I have done an experiment about one to one range, and there is a strang result that the range error presents as negative value and the absolute value of the error decrease with the real distance increasing.As the picture shows below, in which x axis is the real distance and y axis is the range error.
What confused is that if the rate difference between the two clock cause the range error, then the error should be constant rather than increasing.
On the other hand, the reflecting signal just cause error with positive value.
So, I wanna if anyone can help with this experiment result.
A constant offset in range is normally the result of poor antenna delay calibration.
An range dependent error, especially at short ranges, is normally related to signal strength compensation issues.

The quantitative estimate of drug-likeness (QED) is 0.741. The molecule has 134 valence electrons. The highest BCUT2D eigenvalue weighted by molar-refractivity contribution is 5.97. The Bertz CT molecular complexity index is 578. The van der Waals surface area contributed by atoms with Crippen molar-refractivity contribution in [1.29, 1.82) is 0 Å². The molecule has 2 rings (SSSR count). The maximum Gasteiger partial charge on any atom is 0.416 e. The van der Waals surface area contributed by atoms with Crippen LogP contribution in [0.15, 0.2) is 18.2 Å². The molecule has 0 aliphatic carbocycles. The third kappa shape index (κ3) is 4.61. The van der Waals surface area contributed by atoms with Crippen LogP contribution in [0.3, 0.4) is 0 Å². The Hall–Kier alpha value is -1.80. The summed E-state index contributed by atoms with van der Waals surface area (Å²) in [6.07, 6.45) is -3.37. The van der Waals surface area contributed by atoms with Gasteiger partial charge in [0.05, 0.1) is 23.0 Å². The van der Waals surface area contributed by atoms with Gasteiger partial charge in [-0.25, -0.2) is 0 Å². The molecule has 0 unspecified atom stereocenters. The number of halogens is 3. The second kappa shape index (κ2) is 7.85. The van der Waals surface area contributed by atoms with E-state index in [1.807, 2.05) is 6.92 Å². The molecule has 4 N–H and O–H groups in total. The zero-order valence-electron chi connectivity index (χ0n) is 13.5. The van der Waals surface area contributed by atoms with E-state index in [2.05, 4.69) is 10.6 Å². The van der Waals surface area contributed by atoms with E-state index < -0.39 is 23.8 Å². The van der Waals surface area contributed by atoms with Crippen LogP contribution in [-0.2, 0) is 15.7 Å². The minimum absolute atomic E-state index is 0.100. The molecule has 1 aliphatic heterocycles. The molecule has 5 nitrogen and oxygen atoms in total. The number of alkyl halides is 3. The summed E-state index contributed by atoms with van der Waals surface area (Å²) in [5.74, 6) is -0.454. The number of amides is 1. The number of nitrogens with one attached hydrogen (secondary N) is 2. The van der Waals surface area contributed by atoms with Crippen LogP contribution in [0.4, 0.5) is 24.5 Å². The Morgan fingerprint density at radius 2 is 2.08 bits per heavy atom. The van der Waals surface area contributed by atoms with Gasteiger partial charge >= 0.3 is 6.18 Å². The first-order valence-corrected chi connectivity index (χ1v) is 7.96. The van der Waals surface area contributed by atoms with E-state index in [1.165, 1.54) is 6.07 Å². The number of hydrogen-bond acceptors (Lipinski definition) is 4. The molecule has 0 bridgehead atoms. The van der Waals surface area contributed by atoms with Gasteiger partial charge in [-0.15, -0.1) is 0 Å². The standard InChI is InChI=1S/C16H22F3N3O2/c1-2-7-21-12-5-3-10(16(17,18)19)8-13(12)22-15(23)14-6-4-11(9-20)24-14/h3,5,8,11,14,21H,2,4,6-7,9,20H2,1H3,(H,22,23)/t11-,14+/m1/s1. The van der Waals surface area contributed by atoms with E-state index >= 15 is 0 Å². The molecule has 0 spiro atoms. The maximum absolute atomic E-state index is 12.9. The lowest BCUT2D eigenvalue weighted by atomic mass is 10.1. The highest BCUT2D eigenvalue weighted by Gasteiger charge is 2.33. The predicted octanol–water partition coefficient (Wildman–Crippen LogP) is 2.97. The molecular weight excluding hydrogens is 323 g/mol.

Thanks for ur reply!
I am very interested in “signal strength compentation”, do u mean spikes will be above the detection threshold because of reflaction or multipath?
And if there are papers can explain this issue, especially why it takes a large effect in short ranges.
The issue is that the device is looking for the signal to cross a threshold. Since the ramp rate on the signal is not infinite this means that a weaker signal will cross the threshold later than a strong signal.
This effect can account for around 10-15 cm of range error.
Since signal strength follows the inverse square law this is far more noticeable at short ranges. The change in signal level of a 10 cm movement at 1m is far more than it would be for the same movement at 10 m.
The application note on ranging error sources gives more details on this.